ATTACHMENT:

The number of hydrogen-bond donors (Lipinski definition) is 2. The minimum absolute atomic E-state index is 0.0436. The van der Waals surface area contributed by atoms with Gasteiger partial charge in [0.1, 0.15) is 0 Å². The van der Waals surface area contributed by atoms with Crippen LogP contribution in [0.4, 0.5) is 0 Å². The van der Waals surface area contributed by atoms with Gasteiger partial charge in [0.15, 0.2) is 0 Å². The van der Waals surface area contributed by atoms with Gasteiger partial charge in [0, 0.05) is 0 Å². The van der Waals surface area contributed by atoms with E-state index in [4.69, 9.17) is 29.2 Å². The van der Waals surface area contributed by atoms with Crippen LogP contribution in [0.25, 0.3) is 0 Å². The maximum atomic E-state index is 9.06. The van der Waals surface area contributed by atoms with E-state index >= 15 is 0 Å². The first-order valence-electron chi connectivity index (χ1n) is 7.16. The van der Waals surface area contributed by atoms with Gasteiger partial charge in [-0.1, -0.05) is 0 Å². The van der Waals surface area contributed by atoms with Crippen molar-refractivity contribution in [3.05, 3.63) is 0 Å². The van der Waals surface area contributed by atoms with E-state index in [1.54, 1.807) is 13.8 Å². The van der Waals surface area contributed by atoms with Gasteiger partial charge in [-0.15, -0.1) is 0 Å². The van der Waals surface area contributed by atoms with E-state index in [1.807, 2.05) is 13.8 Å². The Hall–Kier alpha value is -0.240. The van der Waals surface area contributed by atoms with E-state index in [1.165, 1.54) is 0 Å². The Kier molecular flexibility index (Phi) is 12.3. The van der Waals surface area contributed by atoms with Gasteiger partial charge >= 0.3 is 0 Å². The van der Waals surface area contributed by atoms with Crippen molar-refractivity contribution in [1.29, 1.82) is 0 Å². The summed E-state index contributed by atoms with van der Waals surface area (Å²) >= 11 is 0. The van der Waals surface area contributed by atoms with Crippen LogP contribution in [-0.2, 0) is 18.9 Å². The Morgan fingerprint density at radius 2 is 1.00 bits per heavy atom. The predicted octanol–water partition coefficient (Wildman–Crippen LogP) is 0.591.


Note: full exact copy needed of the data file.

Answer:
The number of hydrogen-bond donors (Lipinski definition) is 2. The minimum absolute atomic E-state index is 0.0436. The van der Waals surface area contributed by atoms with Gasteiger partial charge in [0.1, 0.15) is 0 Å². The van der Waals surface area contributed by atoms with Crippen LogP contribution in [0.4, 0.5) is 0 Å². The van der Waals surface area contributed by atoms with Gasteiger partial charge in [0.15, 0.2) is 0 Å². The van der Waals surface area contributed by atoms with Gasteiger partial charge in [0, 0.05) is 0 Å². The van der Waals surface area contributed by atoms with E-state index in [4.69, 9.17) is 29.2 Å². The van der Waals surface area contributed by atoms with Crippen LogP contribution in [0.25, 0.3) is 0 Å². The maximum atomic E-state index is 9.06. The van der Waals surface area contributed by atoms with E-state index >= 15 is 0 Å². The first-order valence-electron chi connectivity index (χ1n) is 7.16. The van der Waals surface area contributed by atoms with Gasteiger partial charge in [-0.1, -0.05) is 0 Å². The van der Waals surface area contributed by atoms with Crippen molar-refractivity contribution in [3.05, 3.63) is 0 Å². The van der Waals surface area contributed by atoms with E-state index in [1.54, 1.807) is 13.8 Å². The van der Waals surface area contributed by atoms with Gasteiger partial charge in [-0.15, -0.1) is 0 Å². The van der Waals surface area contributed by atoms with E-state index in [1.807, 2.05) is 13.8 Å². The Hall–Kier alpha value is -0.240. The van der Waals surface area contributed by atoms with E-state index in [1.165, 1.54) is 0 Å². The Kier molecular flexibility index (Phi) is 12.3. The van der Waals surface area contributed by atoms with Gasteiger partial charge >= 0.3 is 0 Å². The van der Waals surface area contributed by atoms with Crippen molar-refractivity contribution in [1.29, 1.82) is 0 Å². The summed E-state index contributed by atoms with van der Waals surface area (Å²) >= 11 is 0. The van der Waals surface area contributed by atoms with Crippen LogP contribution in [-0.2, 0) is 18.9 Å². The Morgan fingerprint density at radius 2 is 1.00 bits per heavy atom. The predicted octanol–water partition coefficient (Wildman–Crippen LogP) is 0.591.